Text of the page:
YK Delta communities are keeping Yup’ik alive through immersion schools, bilingual media, teacher training programs, and speaking the language at home. And now, Bethel native Christopher Liu is doing his part to bring his language into the 21st century.
Liu is a grad student at Stanford who is studying electrical engineering and specializes in speech processing and optimization. He’s interning at NASA this summer, working to determine the best pathway for their new orbiter’s long trip to Mars. And when he’s not crunching numbers at NASA, Liu’s training a computer program to recognize Yup’ik speech.
When asked if he was trying to build a Yup’ik Siri, Liu laughed.
“I think that’s the hope,” Liu said.
Liu’s mother is from Nunapitchuk and he attended Ayaprun Elitnaurvik as a child in Bethel. In an era of smartphones and increased globalization, he hopes that his speech recognition program will help bring Yup’ik into the Internet Age.
“Many other people in my generation don’t speak Yup’ik anymore,” Liu said. “And everyone’s checked into their phones and English media. Having access to Yup’ik through technology is one way of allowing it to persist and making it easier to use.”
Liu’s project faces a number of challenges. Existing speech recognition programs struggle with Yup’ik.
“There are sounds in Yup’ik that don’t exist in English,” Liu explained, “which is why you can’t just speak in Yup’ik to an English Siri.”
And in comparison to many other languages, Yup’ik’s grammatical structure is also unique.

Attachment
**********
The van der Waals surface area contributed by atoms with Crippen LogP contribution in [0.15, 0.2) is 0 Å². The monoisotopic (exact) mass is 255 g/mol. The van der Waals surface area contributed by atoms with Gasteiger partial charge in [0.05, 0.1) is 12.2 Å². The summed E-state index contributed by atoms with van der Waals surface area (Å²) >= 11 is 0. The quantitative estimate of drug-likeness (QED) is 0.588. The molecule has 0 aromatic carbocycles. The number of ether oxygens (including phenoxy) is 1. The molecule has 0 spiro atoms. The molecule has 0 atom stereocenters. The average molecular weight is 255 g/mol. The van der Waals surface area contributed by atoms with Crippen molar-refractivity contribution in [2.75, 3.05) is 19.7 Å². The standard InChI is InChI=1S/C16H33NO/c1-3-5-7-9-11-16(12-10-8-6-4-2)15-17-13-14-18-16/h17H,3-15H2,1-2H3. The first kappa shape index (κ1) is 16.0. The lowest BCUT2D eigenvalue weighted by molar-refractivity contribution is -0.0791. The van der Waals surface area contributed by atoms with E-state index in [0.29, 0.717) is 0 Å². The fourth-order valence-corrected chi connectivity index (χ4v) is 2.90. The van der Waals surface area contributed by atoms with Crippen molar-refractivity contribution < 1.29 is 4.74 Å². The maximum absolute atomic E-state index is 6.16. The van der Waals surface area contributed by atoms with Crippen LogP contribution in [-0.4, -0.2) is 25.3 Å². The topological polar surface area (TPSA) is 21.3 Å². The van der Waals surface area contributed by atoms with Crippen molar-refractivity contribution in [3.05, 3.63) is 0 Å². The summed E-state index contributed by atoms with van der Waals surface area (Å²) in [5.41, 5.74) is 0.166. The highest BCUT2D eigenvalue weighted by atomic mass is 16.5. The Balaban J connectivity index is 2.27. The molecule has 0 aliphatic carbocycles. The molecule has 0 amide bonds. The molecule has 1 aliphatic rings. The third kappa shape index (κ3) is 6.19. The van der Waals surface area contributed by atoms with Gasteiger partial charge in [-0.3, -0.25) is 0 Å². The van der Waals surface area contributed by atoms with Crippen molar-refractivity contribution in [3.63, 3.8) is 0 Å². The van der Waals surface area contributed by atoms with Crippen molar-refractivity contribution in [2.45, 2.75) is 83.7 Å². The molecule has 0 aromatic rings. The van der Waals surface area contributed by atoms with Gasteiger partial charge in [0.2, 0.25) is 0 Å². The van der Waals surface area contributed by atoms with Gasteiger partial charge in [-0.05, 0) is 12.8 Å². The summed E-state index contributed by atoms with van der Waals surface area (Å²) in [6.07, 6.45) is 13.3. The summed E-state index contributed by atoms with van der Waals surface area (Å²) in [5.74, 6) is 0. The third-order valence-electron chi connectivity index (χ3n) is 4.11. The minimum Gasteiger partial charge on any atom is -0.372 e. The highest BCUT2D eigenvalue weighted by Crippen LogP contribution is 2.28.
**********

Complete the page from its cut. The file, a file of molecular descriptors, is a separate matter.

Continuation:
“You can basically fit two sentences of English into one word of Yup’ik, sometimes,” Liu said. “So, the English sentence ‘do you want to play cards?’ In Yup’ik, that’s a single word.”
Christopher is training the program to recognize Yup’ik from scratch, and that means it needs data. If Christopher’s going to build “Yup’ik Siri,” he needs to compile 100 hours of recorded, fully transcribed conversations to feed into the software. He’s asking Calista, the Lower Kuskowkim School District and other local organizations for help.
“I’ve been fortunate to receive some recordings from KYUK of their Yup’ik newscasts and Yuk to Yuk,” Liu said. “If everyone worked together to get all the recordings together, it could be very helpful.”
It’s still not clear if Christopher’s program is going to work. He says that it’s a process of trial and error, starting from scratch and learning from your mistakes. It can get tedious, but as Christopher goes through hours of tapes, he says that his own Yup’ik is improving.
“I’ve had fun listening to old tapes and old recordings of elders,” Liu said. “I get a chance to learn more about traditional knowledge. I always think of Ellam Yua. I still don’t know yet what it means fully, but that was the religion that existed here before Christianity. And I’m still trying to learn what that means. I think I should know what it means.”